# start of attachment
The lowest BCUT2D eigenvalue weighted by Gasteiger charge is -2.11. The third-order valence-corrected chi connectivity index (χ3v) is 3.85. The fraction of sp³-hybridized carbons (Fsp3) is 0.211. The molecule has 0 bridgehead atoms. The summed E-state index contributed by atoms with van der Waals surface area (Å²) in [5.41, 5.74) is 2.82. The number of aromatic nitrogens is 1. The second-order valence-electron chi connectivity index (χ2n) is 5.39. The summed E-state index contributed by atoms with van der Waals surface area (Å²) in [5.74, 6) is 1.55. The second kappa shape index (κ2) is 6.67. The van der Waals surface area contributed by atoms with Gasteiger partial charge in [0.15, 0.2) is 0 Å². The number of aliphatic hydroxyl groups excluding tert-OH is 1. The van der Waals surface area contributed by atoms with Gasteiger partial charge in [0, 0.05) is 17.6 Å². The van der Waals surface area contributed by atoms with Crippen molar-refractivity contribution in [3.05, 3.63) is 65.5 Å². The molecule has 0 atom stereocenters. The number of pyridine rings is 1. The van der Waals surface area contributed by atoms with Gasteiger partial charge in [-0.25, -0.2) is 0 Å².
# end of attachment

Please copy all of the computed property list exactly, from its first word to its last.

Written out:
The lowest BCUT2D eigenvalue weighted by Gasteiger charge is -2.11. The third-order valence-corrected chi connectivity index (χ3v) is 3.85. The fraction of sp³-hybridized carbons (Fsp3) is 0.211. The molecule has 0 bridgehead atoms. The summed E-state index contributed by atoms with van der Waals surface area (Å²) in [5.41, 5.74) is 2.82. The number of aromatic nitrogens is 1. The second-order valence-electron chi connectivity index (χ2n) is 5.39. The summed E-state index contributed by atoms with van der Waals surface area (Å²) in [5.74, 6) is 1.55. The second kappa shape index (κ2) is 6.67. The van der Waals surface area contributed by atoms with Gasteiger partial charge in [0.15, 0.2) is 0 Å². The number of aliphatic hydroxyl groups excluding tert-OH is 1. The van der Waals surface area contributed by atoms with Gasteiger partial charge in [0, 0.05) is 17.6 Å². The van der Waals surface area contributed by atoms with Crippen molar-refractivity contribution in [3.05, 3.63) is 65.5 Å². The molecule has 0 atom stereocenters. The number of pyridine rings is 1. The van der Waals surface area contributed by atoms with Gasteiger partial charge in [-0.25, -0.2) is 0 Å².